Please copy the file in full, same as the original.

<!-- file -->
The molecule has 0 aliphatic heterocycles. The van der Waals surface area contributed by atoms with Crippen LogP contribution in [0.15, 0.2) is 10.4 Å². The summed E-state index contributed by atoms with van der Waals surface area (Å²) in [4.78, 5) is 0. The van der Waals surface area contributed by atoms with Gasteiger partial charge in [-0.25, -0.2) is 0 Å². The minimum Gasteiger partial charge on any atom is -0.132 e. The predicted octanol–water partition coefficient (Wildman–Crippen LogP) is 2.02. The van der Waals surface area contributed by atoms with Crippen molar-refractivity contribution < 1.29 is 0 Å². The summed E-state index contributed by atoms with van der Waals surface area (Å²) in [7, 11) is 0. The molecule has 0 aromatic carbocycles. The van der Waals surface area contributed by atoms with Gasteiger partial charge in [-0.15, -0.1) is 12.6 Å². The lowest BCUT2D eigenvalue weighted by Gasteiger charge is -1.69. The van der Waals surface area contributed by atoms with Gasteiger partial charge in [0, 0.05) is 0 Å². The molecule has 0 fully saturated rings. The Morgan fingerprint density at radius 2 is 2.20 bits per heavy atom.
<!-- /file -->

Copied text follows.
The molecule has 0 aliphatic heterocycles. The van der Waals surface area contributed by atoms with Crippen LogP contribution in [0.15, 0.2) is 10.4 Å². The summed E-state index contributed by atoms with van der Waals surface area (Å²) in [4.78, 5) is 0. The van der Waals surface area contributed by atoms with Gasteiger partial charge in [-0.25, -0.2) is 0 Å². The minimum Gasteiger partial charge on any atom is -0.132 e. The predicted octanol–water partition coefficient (Wildman–Crippen LogP) is 2.02. The van der Waals surface area contributed by atoms with Crippen molar-refractivity contribution < 1.29 is 0 Å². The summed E-state index contributed by atoms with van der Waals surface area (Å²) in [7, 11) is 0. The molecule has 0 aromatic carbocycles. The van der Waals surface area contributed by atoms with Gasteiger partial charge in [-0.15, -0.1) is 12.6 Å². The lowest BCUT2D eigenvalue weighted by Gasteiger charge is -1.69. The van der Waals surface area contributed by atoms with Gasteiger partial charge in [0, 0.05) is 0 Å². The molecule has 0 fully saturated rings. The Morgan fingerprint density at radius 2 is 2.20 bits per heavy atom.